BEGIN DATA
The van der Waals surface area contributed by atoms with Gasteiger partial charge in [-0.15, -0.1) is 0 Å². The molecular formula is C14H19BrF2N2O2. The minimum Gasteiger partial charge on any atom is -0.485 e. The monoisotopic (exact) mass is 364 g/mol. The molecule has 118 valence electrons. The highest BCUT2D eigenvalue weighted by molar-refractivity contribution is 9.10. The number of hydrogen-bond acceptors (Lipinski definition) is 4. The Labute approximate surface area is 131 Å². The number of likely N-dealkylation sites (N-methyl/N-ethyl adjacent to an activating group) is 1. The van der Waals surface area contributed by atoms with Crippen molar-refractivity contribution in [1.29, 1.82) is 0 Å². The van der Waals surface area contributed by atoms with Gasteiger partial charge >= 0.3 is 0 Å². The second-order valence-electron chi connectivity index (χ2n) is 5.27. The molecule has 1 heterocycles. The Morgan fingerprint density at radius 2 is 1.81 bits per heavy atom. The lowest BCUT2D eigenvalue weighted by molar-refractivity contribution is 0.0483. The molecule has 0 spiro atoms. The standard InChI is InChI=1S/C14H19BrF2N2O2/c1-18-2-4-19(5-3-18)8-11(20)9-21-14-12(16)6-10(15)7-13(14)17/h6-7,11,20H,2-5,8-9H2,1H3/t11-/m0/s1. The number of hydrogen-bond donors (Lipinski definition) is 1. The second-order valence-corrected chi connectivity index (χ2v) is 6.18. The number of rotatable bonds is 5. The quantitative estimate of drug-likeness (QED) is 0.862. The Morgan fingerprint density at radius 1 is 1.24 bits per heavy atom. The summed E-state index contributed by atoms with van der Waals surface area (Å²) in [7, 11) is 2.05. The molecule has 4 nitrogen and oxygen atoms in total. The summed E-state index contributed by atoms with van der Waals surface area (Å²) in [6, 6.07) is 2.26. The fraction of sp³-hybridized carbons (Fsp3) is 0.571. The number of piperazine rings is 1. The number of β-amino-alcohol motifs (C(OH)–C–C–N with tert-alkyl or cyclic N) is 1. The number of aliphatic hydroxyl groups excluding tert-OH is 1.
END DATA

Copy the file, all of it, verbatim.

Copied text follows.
The van der Waals surface area contributed by atoms with Gasteiger partial charge in [-0.15, -0.1) is 0 Å². The molecular formula is C14H19BrF2N2O2. The minimum Gasteiger partial charge on any atom is -0.485 e. The monoisotopic (exact) mass is 364 g/mol. The molecule has 118 valence electrons. The highest BCUT2D eigenvalue weighted by molar-refractivity contribution is 9.10. The number of hydrogen-bond acceptors (Lipinski definition) is 4. The Labute approximate surface area is 131 Å². The number of likely N-dealkylation sites (N-methyl/N-ethyl adjacent to an activating group) is 1. The van der Waals surface area contributed by atoms with Crippen molar-refractivity contribution in [1.29, 1.82) is 0 Å². The van der Waals surface area contributed by atoms with Gasteiger partial charge >= 0.3 is 0 Å². The second-order valence-electron chi connectivity index (χ2n) is 5.27. The molecule has 1 heterocycles. The Morgan fingerprint density at radius 2 is 1.81 bits per heavy atom. The lowest BCUT2D eigenvalue weighted by molar-refractivity contribution is 0.0483. The molecule has 0 spiro atoms. The standard InChI is InChI=1S/C14H19BrF2N2O2/c1-18-2-4-19(5-3-18)8-11(20)9-21-14-12(16)6-10(15)7-13(14)17/h6-7,11,20H,2-5,8-9H2,1H3/t11-/m0/s1. The number of hydrogen-bond donors (Lipinski definition) is 1. The second-order valence-corrected chi connectivity index (χ2v) is 6.18. The number of rotatable bonds is 5. The quantitative estimate of drug-likeness (QED) is 0.862. The Morgan fingerprint density at radius 1 is 1.24 bits per heavy atom. The summed E-state index contributed by atoms with van der Waals surface area (Å²) in [7, 11) is 2.05. The molecule has 4 nitrogen and oxygen atoms in total. The summed E-state index contributed by atoms with van der Waals surface area (Å²) in [6, 6.07) is 2.26. The fraction of sp³-hybridized carbons (Fsp3) is 0.571. The number of piperazine rings is 1. The number of β-amino-alcohol motifs (C(OH)–C–C–N with tert-alkyl or cyclic N) is 1. The number of aliphatic hydroxyl groups excluding tert-OH is 1.